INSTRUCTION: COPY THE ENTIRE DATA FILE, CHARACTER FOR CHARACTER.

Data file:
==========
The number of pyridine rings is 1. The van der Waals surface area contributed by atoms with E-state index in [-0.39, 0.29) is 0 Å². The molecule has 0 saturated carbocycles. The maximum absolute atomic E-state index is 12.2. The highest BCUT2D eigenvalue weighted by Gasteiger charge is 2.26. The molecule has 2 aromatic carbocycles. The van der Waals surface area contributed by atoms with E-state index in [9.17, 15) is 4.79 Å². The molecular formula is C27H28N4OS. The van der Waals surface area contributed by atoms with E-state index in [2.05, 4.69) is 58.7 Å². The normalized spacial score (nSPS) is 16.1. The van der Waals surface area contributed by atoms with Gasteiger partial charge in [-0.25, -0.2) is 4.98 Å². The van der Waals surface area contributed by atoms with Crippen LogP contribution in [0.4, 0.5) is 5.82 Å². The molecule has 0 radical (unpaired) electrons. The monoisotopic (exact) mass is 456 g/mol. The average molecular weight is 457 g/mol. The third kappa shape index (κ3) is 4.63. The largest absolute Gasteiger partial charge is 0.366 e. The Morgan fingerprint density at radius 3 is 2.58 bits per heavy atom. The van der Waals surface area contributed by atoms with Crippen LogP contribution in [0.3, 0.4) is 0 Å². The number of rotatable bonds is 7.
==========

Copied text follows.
The number of pyridine rings is 1. The van der Waals surface area contributed by atoms with E-state index in [-0.39, 0.29) is 0 Å². The molecule has 0 saturated carbocycles. The maximum absolute atomic E-state index is 12.2. The highest BCUT2D eigenvalue weighted by Gasteiger charge is 2.26. The molecule has 2 aromatic carbocycles. The van der Waals surface area contributed by atoms with E-state index in [9.17, 15) is 4.79 Å². The molecular formula is C27H28N4OS. The van der Waals surface area contributed by atoms with E-state index in [2.05, 4.69) is 58.7 Å². The normalized spacial score (nSPS) is 16.1. The van der Waals surface area contributed by atoms with Gasteiger partial charge in [-0.25, -0.2) is 4.98 Å². The van der Waals surface area contributed by atoms with Crippen LogP contribution in [0.4, 0.5) is 5.82 Å². The molecule has 0 radical (unpaired) electrons. The monoisotopic (exact) mass is 456 g/mol. The average molecular weight is 457 g/mol. The third kappa shape index (κ3) is 4.63. The largest absolute Gasteiger partial charge is 0.366 e. The Morgan fingerprint density at radius 3 is 2.58 bits per heavy atom. The van der Waals surface area contributed by atoms with Crippen LogP contribution in [0.3, 0.4) is 0 Å². The number of rotatable bonds is 7.